Saturday, December 22, 2007
Relative difficulty: Medium-Challenging
I have to remember not to attempt late-week puzzles first thing in the morning. I at least need breakfast and tea or coffee. Tried to do this puzzle at my computer this morning and found it nearly impossible. Floundered around in the NW, floundered around in the NE - with a little more success, but not enough to complete it - polished off the SW quickly, then waded slowly into the SE, knowing that it was my last chance for any real forward momentum. Then just when I thought I had it rolling, I hit a wall and just stopped - right about in the ALAMOSA (33D: Colorado city on the Rio Grande) / RUNABOUTS (24D: Roadsters) region of the puzzle (neither of those answers would give, no matter how much pressure I applied). At various points I thought this was the hardest puzzle I'd done all year. Then I think I walked away and came back, and then answers started to fall into place. Once I figured out the SE, despite the puzzle's having a construction style that made success in one quadrant virtually useless as a gateway into another, the NW finally started to fall - getting the EASY at the end of RESTS EASY (7D: Is relaxed) was the key there. Threw the craptacular AEROMETER (23A: Gizmo that measures gas properties) across the grid, and whaddya know? It worked. NE was not too hard after that. I think the last letter in the grid was the initial "P" in PRIMOS (16D: Upper parts of piano duets) and PRESTO (16A: Really moving, musically).
I have an appointment shortly, so here are your puzzle highlights, in short order:
- 9A: Where one can retire young? (crib) - me: "... slaughterhouse?"
- 14A: Singles player (phono) - could not not not get tennis out of my head.
- 17A: "The Treachery of Images" painter (Magritte) - a gimme ... that I second-guessed and removed because of the (wrong) crossing, TOPEKA - 5D: Kansas city (Salina).
- 18A: Whipps candy bar maker (Reese's) - never heard of that alleged "bar," but when it's candy, when in doubt: RESSE'S.
- 19A: Some Tuscans (Sienese) - had GENOESE for about three seconds.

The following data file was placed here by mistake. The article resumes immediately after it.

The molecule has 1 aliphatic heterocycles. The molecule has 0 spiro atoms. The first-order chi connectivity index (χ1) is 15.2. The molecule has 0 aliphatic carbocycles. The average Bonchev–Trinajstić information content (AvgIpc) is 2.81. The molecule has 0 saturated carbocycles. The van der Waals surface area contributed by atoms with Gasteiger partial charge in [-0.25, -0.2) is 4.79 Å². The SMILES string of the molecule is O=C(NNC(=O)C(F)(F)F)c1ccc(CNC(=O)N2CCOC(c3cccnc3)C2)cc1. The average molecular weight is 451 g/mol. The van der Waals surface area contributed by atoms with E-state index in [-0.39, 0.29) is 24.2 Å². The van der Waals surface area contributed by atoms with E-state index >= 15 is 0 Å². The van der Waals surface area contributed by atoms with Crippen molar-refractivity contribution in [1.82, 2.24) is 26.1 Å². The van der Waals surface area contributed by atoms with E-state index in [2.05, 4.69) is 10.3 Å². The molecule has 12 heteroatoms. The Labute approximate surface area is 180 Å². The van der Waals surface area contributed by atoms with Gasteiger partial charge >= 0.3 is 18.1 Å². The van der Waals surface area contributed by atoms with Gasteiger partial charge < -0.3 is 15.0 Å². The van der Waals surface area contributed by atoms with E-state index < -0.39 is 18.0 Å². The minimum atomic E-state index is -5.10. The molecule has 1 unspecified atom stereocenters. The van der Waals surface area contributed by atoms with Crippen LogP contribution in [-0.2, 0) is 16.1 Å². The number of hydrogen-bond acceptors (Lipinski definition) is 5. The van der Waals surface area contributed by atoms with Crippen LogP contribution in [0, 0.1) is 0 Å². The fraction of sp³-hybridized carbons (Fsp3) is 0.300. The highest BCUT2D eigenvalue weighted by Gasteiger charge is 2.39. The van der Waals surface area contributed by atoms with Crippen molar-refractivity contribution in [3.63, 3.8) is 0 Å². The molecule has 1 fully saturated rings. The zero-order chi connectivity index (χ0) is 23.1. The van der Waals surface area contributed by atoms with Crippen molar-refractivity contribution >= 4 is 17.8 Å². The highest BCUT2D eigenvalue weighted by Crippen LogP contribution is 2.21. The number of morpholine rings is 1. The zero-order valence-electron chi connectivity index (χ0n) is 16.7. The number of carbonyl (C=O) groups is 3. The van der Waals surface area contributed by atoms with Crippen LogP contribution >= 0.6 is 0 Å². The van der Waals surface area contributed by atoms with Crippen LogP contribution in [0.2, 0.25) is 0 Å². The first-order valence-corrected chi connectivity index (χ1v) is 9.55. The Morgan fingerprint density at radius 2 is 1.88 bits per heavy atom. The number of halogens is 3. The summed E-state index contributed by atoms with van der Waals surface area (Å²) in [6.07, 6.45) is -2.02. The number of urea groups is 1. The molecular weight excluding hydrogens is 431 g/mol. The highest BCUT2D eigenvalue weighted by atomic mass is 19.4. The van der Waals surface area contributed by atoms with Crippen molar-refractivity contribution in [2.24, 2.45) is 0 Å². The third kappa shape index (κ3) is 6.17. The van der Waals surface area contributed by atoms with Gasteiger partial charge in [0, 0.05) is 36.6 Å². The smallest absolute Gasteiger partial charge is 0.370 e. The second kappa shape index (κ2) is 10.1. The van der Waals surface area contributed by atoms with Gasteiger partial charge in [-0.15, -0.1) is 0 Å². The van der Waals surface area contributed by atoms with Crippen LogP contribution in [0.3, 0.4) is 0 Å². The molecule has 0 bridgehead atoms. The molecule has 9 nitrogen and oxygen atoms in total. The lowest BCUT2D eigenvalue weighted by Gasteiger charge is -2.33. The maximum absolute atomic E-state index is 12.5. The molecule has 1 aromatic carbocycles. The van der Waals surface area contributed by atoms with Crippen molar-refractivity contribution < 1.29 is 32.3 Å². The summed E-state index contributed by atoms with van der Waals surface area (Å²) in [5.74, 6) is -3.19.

- 20A: Caret indication (insert) - obvious, and yet some Wrong answer in one of the crosses prevented me from seeing it. Oh, I remember: I had ROSSINNI (!?!?!) instead of ROSSETTI (10D: Artist who was a founder of the Pre-Raphaelites).
- 22A: French teacher (maitre) - my French absolutely vacated my head on this one. Luckily, it returned for the merciful gimme DOS-A-DOS (25A: Back to back: Fr.).
- 31A: Online registration creations (user ids) - my first answer in the grid that I knew was right.
- 32A: Tony-nominated "Pippin" actress (Irene Ryan) - despite spending some time yesterday looking at all the ways IRENE had been clued in the past decade, this woman's last name would Not come - and, of course, the last name was virtually the ONLY thing connecting the SW with the rest of the grid. Ugh.
- 27D: Que follower (sera sera) - my first entry: RSTUVWXY.
- 34A: Watergate judge (Sirica) - Allllllll from crosses.
- 35A: San Diego suburb (La Mesa) - no no no. And crossing another unknown place name (ALAMOSA) - that's just cruel. Throw in SALINA and you've got a subtheme of "Places in America I've Never Been ... or Heard Of" (actually, I may have heard of Salina).
- 41A: Puts down (abashes) - I couldn't decide: was it SMASHES or QUASHES? Hmmm, I wonder ....
- 44A: Big herbicide producer (Monsanto) - got this off the -ANTO but didn't fully trust it because of the nasty confusion in that region of the grid.
- 46A: Mushroom producers (A-tests) - could have been H-TESTS or even N-TESTS.
- 47A: Natural wave catcher (outer ear) - great clue. I had INNER EAR for a little bit, sadly.
- 49A: Comparison basis (standard) - why was this hard?
- 1D: Perhaps a little too neat (prim) - really thought this would be about alcohol.
- 2D: "His eyes are _____ fire with weeping": Shak. ("red as") - didn't know this, which is ironic because it's from Julius Caesar, which is the one Shakespeare play I'm teaching next term.
- 3D: Creditor's writ (elegit) - ouuuuch. Yipes and yikes. WTF? Etc.
- 8D: Dick Thornburgh's predecessor in the cabinet (Ed Meese) - I was So disappointed when this insane-sounding clue ended up having the most common cabinet name as its answer - usually you just see MEESE.
- 9D: Worse in quality, slangily (cheesier) - had CRUMMIER for a while. Seriously considered CRAPPIER.
- 12D: Stages of space exploration (boosters) - flat-out guess that I still can't believe is right.
- 29D: Transfers to another vessel, maybe (decants) - another blessed gimme in the SW.
- 30D: Long-armed redheads (orangs) - good one. I had OCTOPI.
- 36D: Targets of those catching some rays? (mantas) - phrasing on this clue is painful.
- 37D: Early Palestinian (Essene) - Astonishingly, this was a gimme. I swear. First thing that went in, with no crosses for help. You know you are a crossword addict when @#$#-ing ESSENE is one of your go-to words.
- 39D: Son of Aphrodite (Aeneas) - gimme, but it threw me a bit because in the Aeneid, Aeneas's mother is "Venus."
- 45D: Traffic regs., e.g. (ords.) - because there is not more than one Fort.
Signed, Rex Parker, King of CrossWorld
[drawing by Emily Cureton]